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Book review of “Jitterbug Perfume” by Tom Robbins

Malcolm Streitfeld

Anchor Staff Writer

Image via Pixabay/Pexels

Long ago, during the Qin Dynasty of Ancient China, the emperor Qin Shi Huang dedicated his entire life to the achievement of one unbelievable goal. This man, you see, wanted to become immortal. He even drank mercury constantly, believing it to be an “elixir of life.” This sadly, led to his ultimate demise. But was his desire for eternal life really so unbelievable in the end? We often think we have all the time in the world to live our lives, only for countless years to pass by fleetingly in an instant, like solid quicksilver melting away as soon as it is grasped. Tom Robbins’ “Jitterbug Perfume” is a fervent festival of a novel, one that reminds us to live every day like it is our last.


“Jitterbug Perfume” is a sweet sensuous tale that blends two narratives, one of the past and one of the present, into a magnificent carnal concoction. The first tale begins with an eighth century king named Alobar, who after being exiled from his domain sets out on a world-spanning trek, hoping to find in the process the secret to remaining forever youthful.


Another curious adventure blossoms into existence in the present day. An aspiring perfume maker named Priscilla is left dumbfounded as an eccentric unknown figure repeatedly leaves beets on her doorstep. In New Orleans, the incense shop owner Madame Devalier also receives some of these luscious red vegetables. It just so happens that Devalier’s main rivals, Claude and Marcel, the heads of the Parisian company “LeFever Parfumarie,” are also finding themselves with more beta vulgaris presents than they know what to do with. Weird. Heh, maybe everyone should get together and stir up a gigantic pot of mouth-watering borscht. Now that would be one heck of a sumptuous communal supper.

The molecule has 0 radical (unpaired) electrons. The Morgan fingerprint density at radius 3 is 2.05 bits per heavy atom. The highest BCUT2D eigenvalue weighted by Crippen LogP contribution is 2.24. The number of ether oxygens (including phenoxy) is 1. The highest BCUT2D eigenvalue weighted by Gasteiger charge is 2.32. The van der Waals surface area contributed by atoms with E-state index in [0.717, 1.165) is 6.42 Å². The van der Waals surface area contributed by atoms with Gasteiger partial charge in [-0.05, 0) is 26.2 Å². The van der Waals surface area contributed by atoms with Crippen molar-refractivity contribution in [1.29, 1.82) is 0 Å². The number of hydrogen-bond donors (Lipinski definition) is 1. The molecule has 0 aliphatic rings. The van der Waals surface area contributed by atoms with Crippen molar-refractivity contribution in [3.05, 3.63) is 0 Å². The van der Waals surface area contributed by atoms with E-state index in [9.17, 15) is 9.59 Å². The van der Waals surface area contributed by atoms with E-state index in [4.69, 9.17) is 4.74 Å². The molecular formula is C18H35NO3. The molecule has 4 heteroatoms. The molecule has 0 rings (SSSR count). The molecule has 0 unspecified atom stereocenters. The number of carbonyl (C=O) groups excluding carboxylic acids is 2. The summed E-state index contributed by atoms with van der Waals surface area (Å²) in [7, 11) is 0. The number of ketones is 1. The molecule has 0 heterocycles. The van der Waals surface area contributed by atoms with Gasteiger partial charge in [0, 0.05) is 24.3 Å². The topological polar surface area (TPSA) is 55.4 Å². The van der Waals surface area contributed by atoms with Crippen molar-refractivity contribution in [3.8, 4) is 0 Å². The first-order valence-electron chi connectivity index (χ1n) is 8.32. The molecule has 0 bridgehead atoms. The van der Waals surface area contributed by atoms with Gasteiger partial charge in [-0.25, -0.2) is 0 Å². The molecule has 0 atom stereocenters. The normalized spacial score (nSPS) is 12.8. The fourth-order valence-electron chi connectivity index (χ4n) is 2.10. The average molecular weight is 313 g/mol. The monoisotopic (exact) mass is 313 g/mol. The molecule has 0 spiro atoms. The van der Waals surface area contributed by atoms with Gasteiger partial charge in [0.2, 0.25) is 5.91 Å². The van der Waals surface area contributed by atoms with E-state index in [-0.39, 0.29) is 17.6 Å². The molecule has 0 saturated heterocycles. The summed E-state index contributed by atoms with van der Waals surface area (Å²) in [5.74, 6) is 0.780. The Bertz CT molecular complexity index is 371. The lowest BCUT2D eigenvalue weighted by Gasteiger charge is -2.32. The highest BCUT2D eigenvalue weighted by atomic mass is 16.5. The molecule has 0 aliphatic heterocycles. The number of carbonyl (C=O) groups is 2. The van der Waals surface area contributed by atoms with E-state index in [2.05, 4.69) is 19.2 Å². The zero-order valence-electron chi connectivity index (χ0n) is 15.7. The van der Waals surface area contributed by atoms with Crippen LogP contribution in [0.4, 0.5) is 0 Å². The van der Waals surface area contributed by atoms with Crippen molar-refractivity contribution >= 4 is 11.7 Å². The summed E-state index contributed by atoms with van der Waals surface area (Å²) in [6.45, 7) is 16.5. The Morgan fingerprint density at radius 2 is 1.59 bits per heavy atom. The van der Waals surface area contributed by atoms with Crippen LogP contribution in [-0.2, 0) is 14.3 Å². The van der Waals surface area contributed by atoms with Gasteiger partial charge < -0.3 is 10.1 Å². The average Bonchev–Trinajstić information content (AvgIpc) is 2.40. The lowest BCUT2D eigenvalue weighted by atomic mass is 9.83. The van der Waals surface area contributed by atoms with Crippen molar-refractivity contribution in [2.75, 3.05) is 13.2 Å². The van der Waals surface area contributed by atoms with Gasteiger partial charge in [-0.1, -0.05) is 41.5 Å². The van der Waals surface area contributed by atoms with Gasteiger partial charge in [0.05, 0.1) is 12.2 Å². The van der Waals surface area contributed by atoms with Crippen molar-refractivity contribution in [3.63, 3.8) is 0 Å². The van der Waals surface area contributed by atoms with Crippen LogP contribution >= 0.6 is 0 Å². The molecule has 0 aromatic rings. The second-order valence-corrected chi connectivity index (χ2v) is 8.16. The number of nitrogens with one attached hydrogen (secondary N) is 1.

This comical, absurd story carries with it notes of poignant melancholy. It speaks to one of the most prevalent fears of mankind. Deep down, everyone is afraid of the day that they will wither, pass away and fade quickly from the memories of their friends and loved ones. We will often go to great lengths to ensure that we will be remembered for years. If we don’t have a grand achievement to call our own, what was the point of our time spent on this planet? Making a huge difference is crucial to living a satisfactory life – or so we’ve been led to believe.


“Jitterbug Perfume” rebels against this notion, suggesting that it is completely false. Yes, it is delightful to want to make a difference in the world, but if you spend too much time worrying about how people will see you in the future, you forget to indulge in the pleasures of the present day. Focus on what can be achieved here and now instead of dwelling on possibly terrible things that might happen in the future. Otherwise, you’ll fall into a well of depression and misery that will be very difficult to escape from.


The book also deals with the human aversion to death and dying and how we must accept that our time will run out eventually. Let us cherish what time we have left instead of frantically wasting said time trying in vain to fight off the inevitable. Nothing lasts forever and that’s okay. I don’t think we’d ever be able to cherish life so earnestly if it didn’t have to end eventually. Life and death in that sense are just two ingredients in the alluring perfume that is the human experience. They go together hand-in-hand.


Robbins’ writing style is equal parts surreal and grounded. He is a master of magic realism, crafting a world that exists in that strange territory between the realistic and the fantastic. In this, Robbins joins other great authors who have written in this genre like Gabriel Garcia Marquez and Franz Kafka. I highly recommend “Jitterbug Perfume.” It's a book that might just improve your life.


Just think: such an uproarious story began with the humble beet.


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